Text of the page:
Tmpfs is a file system which keeps all files in virtual memory.
Everything in tmpfs is temporary in the sense that no files will be
created on your hard drive. If you unmount a tmpfs instance,
everything stored therein is lost.
tmpfs puts everything into the kernel internal caches and grows and
shrinks to accommodate the files it contains and is able to swap
unneeded pages out to swap space. It has maximum size limits which can
be adjusted on the fly via 'mount -o remount ...'
If you compare it to ramfs (which was the template to create tmpfs)
you gain swapping and limit checking. Another similar thing is the RAM
disk (/dev/ram*), which simulates a fixed size hard disk in physical
RAM, where you have to create an ordinary filesystem on top. Ramdisks
cannot swap and you do not have the possibility to resize them.
Since tmpfs lives completely in the page cache and on swap, all tmpfs
pages currently in memory will show up as cached. It will not show up
as shared or something like that. Further on you can check the actual
RAM+swap use of a tmpfs instance with df(1) and du(1).
tmpfs has the following uses:
1) There is always a kernel internal mount which you will not see at
all. This is used for shared anonymous mappings and SYSV shared
This mount does not depend on CONFIG_TMPFS. If CONFIG_TMPFS is not
set, the user visible part of tmpfs is not build. But the internal
mechanisms are always present.
2) glibc 2.2 and above expects tmpfs to be mounted at /dev/shm for
POSIX shared memory (shm_open, shm_unlink). Adding the following
line to /etc/fstab should take care of this:
tmpfs /dev/shm tmpfs defaults 0 0
Remember to create the directory that you intend to mount tmpfs on
if necessary (/dev/shm is automagically created if you use devfs).
This mount is _not_ needed for SYSV shared memory. The internal
mount is used for that. (In the 2.3 kernel versions it was
necessary to mount the predecessor of tmpfs (shm fs) to use SYSV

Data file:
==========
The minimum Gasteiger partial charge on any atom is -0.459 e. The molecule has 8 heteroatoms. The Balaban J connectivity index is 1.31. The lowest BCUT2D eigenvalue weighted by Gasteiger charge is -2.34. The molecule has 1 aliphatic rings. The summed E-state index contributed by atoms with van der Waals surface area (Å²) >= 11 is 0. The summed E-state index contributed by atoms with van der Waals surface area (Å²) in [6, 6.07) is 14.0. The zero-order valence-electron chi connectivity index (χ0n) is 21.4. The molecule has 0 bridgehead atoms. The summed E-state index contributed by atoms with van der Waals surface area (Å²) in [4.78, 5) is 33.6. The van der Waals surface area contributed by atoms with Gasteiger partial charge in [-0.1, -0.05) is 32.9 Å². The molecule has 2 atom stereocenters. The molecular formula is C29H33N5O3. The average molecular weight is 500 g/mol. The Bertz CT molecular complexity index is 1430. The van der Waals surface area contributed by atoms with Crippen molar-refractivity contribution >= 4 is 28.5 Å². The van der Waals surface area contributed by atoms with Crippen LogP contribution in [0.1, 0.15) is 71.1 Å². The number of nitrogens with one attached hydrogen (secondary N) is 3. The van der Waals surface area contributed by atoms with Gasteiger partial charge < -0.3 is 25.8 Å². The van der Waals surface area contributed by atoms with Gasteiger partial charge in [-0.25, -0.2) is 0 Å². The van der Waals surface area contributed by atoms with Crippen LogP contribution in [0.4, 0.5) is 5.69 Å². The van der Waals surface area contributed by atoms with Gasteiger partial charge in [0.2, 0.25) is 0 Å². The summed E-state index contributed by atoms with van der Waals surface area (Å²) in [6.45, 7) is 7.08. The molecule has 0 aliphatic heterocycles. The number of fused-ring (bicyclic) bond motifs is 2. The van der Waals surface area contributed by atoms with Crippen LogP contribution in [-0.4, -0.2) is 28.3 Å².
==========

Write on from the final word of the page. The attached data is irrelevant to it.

3) Some people (including me) find it very convenient to mount it
e.g. on /tmp and /var/tmp and have a big swap partition. And now
loop mounts of tmpfs files do work, so mkinitrd shipped by most
distributions should succeed with a tmpfs /tmp.
4) And probably a lot more I do not know about :-)
tmpfs has three mount options for sizing:
size: The limit of allocated bytes for this tmpfs instance. The
default is half of your physical RAM without swap. If you
oversize your tmpfs instances the machine will deadlock
since the OOM handler will not be able to free that memory.
nr_blocks: The same as size, but in blocks of PAGE_CACHE_SIZE.
nr_inodes: The maximum number of inodes for this instance. The default
is half of the number of your physical RAM pages, or (on a
a machine with highmem) the number of lowmem RAM pages,
whichever is the lower.
These parameters accept a suffix k, m or g for kilo, mega and giga and
can be changed on remount. The size parameter also accepts a suffix %
to limit this tmpfs instance to that percentage of your physical RAM:
the default, when neither size nor nr_blocks is specified, is size=50%
If both nr_blocks (or size) and nr_inodes are set to 0, neither blocks
nor inodes will be limited in that instance. It is generally unwise to
mount with such options, since it allows any user with write access to
use up all the memory on the machine; but enhances the scalability of
that instance in a system with many cpus making intensive use of it.
To specify the initial root directory you can use the following mount
mode: The permissions as an octal number
uid: The user id
gid: The group id
These options do not have any effect on remount. You can change these
parameters with chmod(1), chown(1) and chgrp(1) on a mounted filesystem.
So 'mount -t tmpfs -o size=10G,nr_inodes=10k,mode=700 tmpfs /mytmpfs'
will give you tmpfs instance on /mytmpfs which can allocate 10GB
RAM/SWAP in 10240 inodes and it is only accessible by root.
Christoph Rohland <email@example.com>, 1.12.01
Hugh Dickins <firstname.lastname@example.org>, 01 September 2004